So You've Finished a First Draft: Reverse Outlining

So You've Finished a First Draft: Reverse Outlining

But you aren’t sure how to start revising? Revising is probably the second hardest part of the writing process, only surpassed by actually starting to write. Reverse outlining simplifies the task of revision by letting you see immediately where you can improve your paper. This handout contains a checklist of the most critical elements of an essay as well as tips to strengthen missing or unclear parts.

Note: I call the parts of an essay points and elements because I find the term paragraph too constricting. All strong essays include claims, evidence, and analysis, but do not necessarily divide them into an introduction, three body paragraphs, and a conclusion.

Take another sheet of paper and use this rubric to outline an essay you have finished by writing down the sentence(s) that accomplish each of the bulleted points. You can also use different colored pens or highlighters to mark each of these different parts.

Introductory element:

  • Provides a brief but concise background on the text(s) you will be discussing or analyzing
  • Presents an observation, position, point of view, etc, that you are going to defend in the essay (thesis)
  • An conclusion that you came to, but others might not necessarily agree with

First Point:

  • Presents the first point you will analyze/defend (commonly referred to as claims or topic sentences)
  • Evidence from the text(s) that illustrates why your claim is logical, reasonable, or true  
    • Generally each claim requires two or more separate pieces of evidence to be convincing
  • Analysis of why the evidence supports your argument in your claim and how it relates to the thesis

Second Point:

  • Presents the second point you will analyze/defend  
    • (Optional recommended transition) How and why this claim relates to your previous points
  • Evidence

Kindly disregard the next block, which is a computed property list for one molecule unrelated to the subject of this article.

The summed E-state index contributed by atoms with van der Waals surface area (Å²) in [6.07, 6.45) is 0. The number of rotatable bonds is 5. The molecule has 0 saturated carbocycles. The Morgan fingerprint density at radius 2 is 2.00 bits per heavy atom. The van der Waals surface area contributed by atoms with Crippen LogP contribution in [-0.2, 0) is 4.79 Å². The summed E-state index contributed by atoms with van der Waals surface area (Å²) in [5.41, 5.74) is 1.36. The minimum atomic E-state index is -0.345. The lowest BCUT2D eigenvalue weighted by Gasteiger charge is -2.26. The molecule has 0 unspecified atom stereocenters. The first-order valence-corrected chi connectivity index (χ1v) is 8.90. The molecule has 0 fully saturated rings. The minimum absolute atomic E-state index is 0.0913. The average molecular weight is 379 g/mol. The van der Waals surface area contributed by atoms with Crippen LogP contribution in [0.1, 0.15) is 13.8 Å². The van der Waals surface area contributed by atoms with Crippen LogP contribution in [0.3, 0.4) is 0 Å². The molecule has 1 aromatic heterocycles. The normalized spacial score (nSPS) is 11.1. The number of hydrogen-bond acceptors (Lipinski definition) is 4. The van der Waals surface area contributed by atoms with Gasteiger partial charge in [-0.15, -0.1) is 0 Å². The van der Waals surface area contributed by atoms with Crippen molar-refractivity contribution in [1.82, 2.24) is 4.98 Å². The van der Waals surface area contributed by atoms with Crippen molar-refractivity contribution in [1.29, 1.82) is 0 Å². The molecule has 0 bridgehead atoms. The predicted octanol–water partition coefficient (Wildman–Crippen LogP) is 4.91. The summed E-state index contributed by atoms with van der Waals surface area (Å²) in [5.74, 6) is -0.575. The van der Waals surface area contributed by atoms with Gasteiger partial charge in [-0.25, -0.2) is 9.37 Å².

• Analysis

Repeat for any and all points


  • Sums up all of your points and thesis
  • Leaves readers feeling satisfied

Now that you’ve completed reverse outlining your essay, you might notice some elements are missing or unclear. Here are a list of strategies and questions you can use to help you strengthen the important parts of an essay. The examples are from an essay with the basic prompt: “Is Shakespeare’s Hamlet insane?”

Missing/unclear thesis statement:

Pinpoint exactly what you are trying to argue. Generally this is some debatable conclusion that you came to, one that other readers might not necessarily agree with. For example, this writer came to the conclusion that Hamlet is completely sane, but the lengths he goes to is essentially insanity. Check out the “Three Story Thesis” handout for more in-depth help.

Example: Although Hamlet is entirely capable of reasoned thought and exercises great logic in his actions and speech, his passion for revenge against Claudius ultimately leads to tragedy. His ambition, which blinds him to the suffering of those near him, can be interpreted as true madness.

Missing/unclear claims:

Ask yourself why your thesis is valid. The thesis makes a broader observation that you are going to defend, while the claims serve as subpoints where you analyze specific parts of the text.

Example: Hamlet fails to realize the destructive nature of his ambition, compromising his morality and destroying those near to him.

Missing/unclear evidence:

Ask yourself what occurs in the text that made you make your claim. Sometimes it’s also easier to work in reverse. You find a bunch of related evidence and make a claim from them. Check out “Quote Sandwiching” for help on incorporating evidence.

Example: Hamlet notices the clown singing while digging a grave and asks “has this fellow no feeling of his business? ‘A sings in grave-making.” Horatio replies that “custom hath made it in him a property of easiness” (5.1.61-62).

Missing/unclear analysis:

Ask yourself why the claim you make and evidence you choose is significant. What was particularly striking or resonant about the passages you chose to analyze? What is the overall significance of the evidence you chose to analyze? Or more generally, why did you choose that evidence to put in your paper?

Example: The irony of this exchange is how easily it could be applied to Hamlet himself. Hamlet’s business is his duty to his father and his own honor, but the actions he takes has made murder and lack of compassion an easy task for him.


Deciding how you order your points comes down to what you think is the logical order. Chronological analysis of a text is usually a good start. Generally, your strongest claim, evidence, and analysis should be the last to conclude your essay on a strong point. Transitioning involves thinking about how your claims relate to each other and the thesis as a whole.

Kevin Wang

Student Learning Center, University of California, Berkeley

©2010 UC Regents

 This work is licensed under a Creative Commons Attribution-NonCommercial-NoDerivs 3.0 Unported License.